Customized LASIK Procedures

by | August 16, 2010 @ 11:00AM

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LASIK vision correction surgery has been a great improvement over earlier forms of vision correction surgery. Now it is about to get a whole lot better. Dr. Marguerite B. McDonald of Tulane University calls this new development "super vision," (or '20/10' vision). This new approach is being called CustomLASIK.

Currently, LASIK surgery, in a best-case scenario, can improve one's vision to 20/20, but there can also be some side effects, effects include reduced night vision, haziness, halos, and starbursts. This new technique can improve vision to 20/10 or even 20/8, which is better than 20/20! Beyond "super vision," doctors are also hoping that this new technique will improve night vision and decrease vision problems such as halos, haziness and starbursts.

Here is a brief overview of how this new Custom LASIK approach works:

There is a hierarchy to eye problems, what scientists call higher-order and lower-order aberrations. Many of these problems deal with the shape of the eye. Scientists have known for years that the shape of eyes can cause vision problems and that in order to achieve good vision, eyes should have a certain shape. This is basically what the current LASIK surgery does.

The surgeon measures the cornea's topography, or shape, and uses a precise laser to cut a flap in the cornea and fold it back. Researchers discovered that there was less pain and problems afterwards if they worked on the cornea's subsurface, rather than the outside of the cornea. Then the surgeon uses the laser to change the shape of the cornea's subsurface so it conforms to a standard shape, which has been found to improve vision. If the cornea is curved too steeply (causing nearsightedness) they make it more flat, if it is too flat (causing farsightedness) they make it more curved.

Current LASIK surgery only treats the lower-order aberrations, or smaller problems, with our eyes. Scientists have found that the current surgery techniques can actually increase the higher-order aberrations, which createt more problems. Eyesight is improved to 20/20, but sometimes with reduced night vision, haziness, halos, and starbursts.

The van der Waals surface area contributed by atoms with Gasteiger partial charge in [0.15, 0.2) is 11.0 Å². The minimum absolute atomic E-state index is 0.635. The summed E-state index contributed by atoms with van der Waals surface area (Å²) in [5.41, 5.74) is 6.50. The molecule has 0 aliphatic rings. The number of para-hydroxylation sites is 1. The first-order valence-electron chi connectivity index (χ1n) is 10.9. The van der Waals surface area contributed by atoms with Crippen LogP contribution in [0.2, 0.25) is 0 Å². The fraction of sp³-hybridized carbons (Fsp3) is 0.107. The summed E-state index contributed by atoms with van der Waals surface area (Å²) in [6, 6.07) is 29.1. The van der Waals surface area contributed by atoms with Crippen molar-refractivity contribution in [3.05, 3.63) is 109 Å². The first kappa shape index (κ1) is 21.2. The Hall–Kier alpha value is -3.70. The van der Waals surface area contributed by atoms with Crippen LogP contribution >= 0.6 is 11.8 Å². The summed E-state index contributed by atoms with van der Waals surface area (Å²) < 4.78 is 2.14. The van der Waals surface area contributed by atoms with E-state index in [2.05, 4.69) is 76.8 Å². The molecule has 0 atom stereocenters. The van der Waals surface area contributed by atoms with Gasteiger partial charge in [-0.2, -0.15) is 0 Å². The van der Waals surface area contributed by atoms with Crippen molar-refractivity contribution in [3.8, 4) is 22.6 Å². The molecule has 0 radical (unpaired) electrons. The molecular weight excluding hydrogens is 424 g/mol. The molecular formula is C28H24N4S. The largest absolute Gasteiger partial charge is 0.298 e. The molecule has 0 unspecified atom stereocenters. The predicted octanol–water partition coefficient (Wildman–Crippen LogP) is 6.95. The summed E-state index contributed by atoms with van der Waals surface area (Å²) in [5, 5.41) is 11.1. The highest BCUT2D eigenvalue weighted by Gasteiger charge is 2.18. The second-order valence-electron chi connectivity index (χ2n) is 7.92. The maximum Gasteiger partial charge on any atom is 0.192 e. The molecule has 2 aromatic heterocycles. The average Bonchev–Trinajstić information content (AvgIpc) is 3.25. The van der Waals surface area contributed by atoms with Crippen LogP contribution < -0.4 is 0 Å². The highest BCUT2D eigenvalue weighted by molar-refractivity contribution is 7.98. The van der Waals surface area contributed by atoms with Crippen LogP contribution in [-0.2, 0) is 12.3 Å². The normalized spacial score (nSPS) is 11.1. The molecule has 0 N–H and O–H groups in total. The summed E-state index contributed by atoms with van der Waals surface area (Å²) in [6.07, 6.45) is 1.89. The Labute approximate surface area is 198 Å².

The higher-order aberrations deal mainly with how light waves enter the eye and are refracted. Think back to elementary school science and the principle of the prism, the refraction through the eye is similar to the way light refracts through a prism. The refraction scatters light waves and what comes through the other side of the prism is a rainbow, which is not what went through it in the beginning. With vision, the light waves need to come straight through the eye and focus on one spot of the retina. What is needed is a flat plane of glass that will not distort the light waves as they come through the eye, not a prism.

Another way of looking at refraction is like sheets on a bed. When we making a bed, one tries to make the sheets smooth, without any wrinkles. The light rays that enter the eyes come at the eyes as flat sheets, or planes, of light. When they are refracted through the eye's lens, they become wrinkled. The wrinkling of the sheets, or planes of light, causes distortions in what is seen, making it difficult to focus on the images entering the eye.

With the current LASIK technology, doctors measure the outside shape of the cornea and correct it to a standard model of what should improve overall vision. It is a one-size-fits-all approach to improving eyesight. The new step in LASIK surgery not only takes the shape of the eye into account, but also measures the wavefront refraction, or wrinkles in the light, as they travel through the eye's lens. The doctor uses the LASIK surgery to change the shape of the eye to most closely decrease wrinkling or refraction of light as it travels through the eye. This is a customized approach to LASIK surgery.

When not only the outside shape of the eye is taken into account, but also the measurement of the light waves as they pass through the eye, the surgeon can improve eyesight to 20/10 and decrease higher-order aberrations, improving night vision and reducing haziness, halos and starbursts. The Custom LASIK procedure is more precise than the current procedure. The surgeon not only makes the cornea more curved or more flat, but if there is a small divot in the cornea, the surgeon flattens out that area. If there is a small bump, the surgeon flattens just that small bump. It is more customized to each individual eye than the current LASIK procedure which only changes the overall shape.

Scientists researching this new customized approach to LASIK surgery still have a great deal to learn about the overall and long-term effects of wavefront correction. According to EyeWorld magazine, FDA approval of Custom LASIK surgery is about 18 to 24 months away. 

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